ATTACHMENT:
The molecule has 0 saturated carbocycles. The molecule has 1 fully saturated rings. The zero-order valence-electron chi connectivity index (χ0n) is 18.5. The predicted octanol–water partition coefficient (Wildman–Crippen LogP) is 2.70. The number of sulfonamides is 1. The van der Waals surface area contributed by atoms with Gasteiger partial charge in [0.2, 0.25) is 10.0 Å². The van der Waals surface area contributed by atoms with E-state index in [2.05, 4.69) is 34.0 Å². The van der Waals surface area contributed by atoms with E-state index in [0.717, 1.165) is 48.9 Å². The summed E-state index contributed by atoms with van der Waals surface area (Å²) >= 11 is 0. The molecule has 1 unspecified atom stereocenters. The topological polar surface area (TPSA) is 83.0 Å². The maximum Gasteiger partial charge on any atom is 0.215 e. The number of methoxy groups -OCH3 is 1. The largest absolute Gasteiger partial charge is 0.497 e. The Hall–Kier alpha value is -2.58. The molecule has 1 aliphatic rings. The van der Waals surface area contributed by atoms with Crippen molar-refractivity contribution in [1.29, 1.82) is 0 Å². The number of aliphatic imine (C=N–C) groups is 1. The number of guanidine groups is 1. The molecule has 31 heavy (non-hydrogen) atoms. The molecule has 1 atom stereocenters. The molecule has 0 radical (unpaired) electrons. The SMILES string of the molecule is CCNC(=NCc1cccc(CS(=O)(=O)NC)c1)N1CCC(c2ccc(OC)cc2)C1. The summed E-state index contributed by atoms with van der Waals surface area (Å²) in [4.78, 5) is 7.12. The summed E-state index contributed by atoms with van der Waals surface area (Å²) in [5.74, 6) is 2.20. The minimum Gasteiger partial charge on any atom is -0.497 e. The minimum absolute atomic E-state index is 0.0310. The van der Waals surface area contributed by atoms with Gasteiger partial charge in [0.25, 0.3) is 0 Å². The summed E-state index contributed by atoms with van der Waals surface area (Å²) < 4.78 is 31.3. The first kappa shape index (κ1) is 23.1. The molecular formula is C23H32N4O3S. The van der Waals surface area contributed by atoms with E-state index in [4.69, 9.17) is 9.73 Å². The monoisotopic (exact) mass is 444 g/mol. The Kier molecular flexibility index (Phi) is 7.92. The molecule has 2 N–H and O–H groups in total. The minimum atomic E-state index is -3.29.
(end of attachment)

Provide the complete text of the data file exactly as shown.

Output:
The molecule has 0 saturated carbocycles. The molecule has 1 fully saturated rings. The zero-order valence-electron chi connectivity index (χ0n) is 18.5. The predicted octanol–water partition coefficient (Wildman–Crippen LogP) is 2.70. The number of sulfonamides is 1. The van der Waals surface area contributed by atoms with Gasteiger partial charge in [0.2, 0.25) is 10.0 Å². The van der Waals surface area contributed by atoms with E-state index in [2.05, 4.69) is 34.0 Å². The van der Waals surface area contributed by atoms with E-state index in [0.717, 1.165) is 48.9 Å². The summed E-state index contributed by atoms with van der Waals surface area (Å²) >= 11 is 0. The molecule has 1 unspecified atom stereocenters. The topological polar surface area (TPSA) is 83.0 Å². The maximum Gasteiger partial charge on any atom is 0.215 e. The number of methoxy groups -OCH3 is 1. The largest absolute Gasteiger partial charge is 0.497 e. The Hall–Kier alpha value is -2.58. The molecule has 1 aliphatic rings. The van der Waals surface area contributed by atoms with Crippen molar-refractivity contribution in [1.29, 1.82) is 0 Å². The number of aliphatic imine (C=N–C) groups is 1. The number of guanidine groups is 1. The molecule has 31 heavy (non-hydrogen) atoms. The molecule has 1 atom stereocenters. The molecule has 0 radical (unpaired) electrons. The SMILES string of the molecule is CCNC(=NCc1cccc(CS(=O)(=O)NC)c1)N1CCC(c2ccc(OC)cc2)C1. The summed E-state index contributed by atoms with van der Waals surface area (Å²) in [4.78, 5) is 7.12. The summed E-state index contributed by atoms with van der Waals surface area (Å²) in [5.74, 6) is 2.20. The minimum Gasteiger partial charge on any atom is -0.497 e. The minimum absolute atomic E-state index is 0.0310. The van der Waals surface area contributed by atoms with Gasteiger partial charge in [0.25, 0.3) is 0 Å². The summed E-state index contributed by atoms with van der Waals surface area (Å²) < 4.78 is 31.3. The first kappa shape index (κ1) is 23.1. The molecular formula is C23H32N4O3S. The van der Waals surface area contributed by atoms with E-state index in [4.69, 9.17) is 9.73 Å². The monoisotopic (exact) mass is 444 g/mol. The Kier molecular flexibility index (Phi) is 7.92. The molecule has 2 N–H and O–H groups in total. The minimum atomic E-state index is -3.29.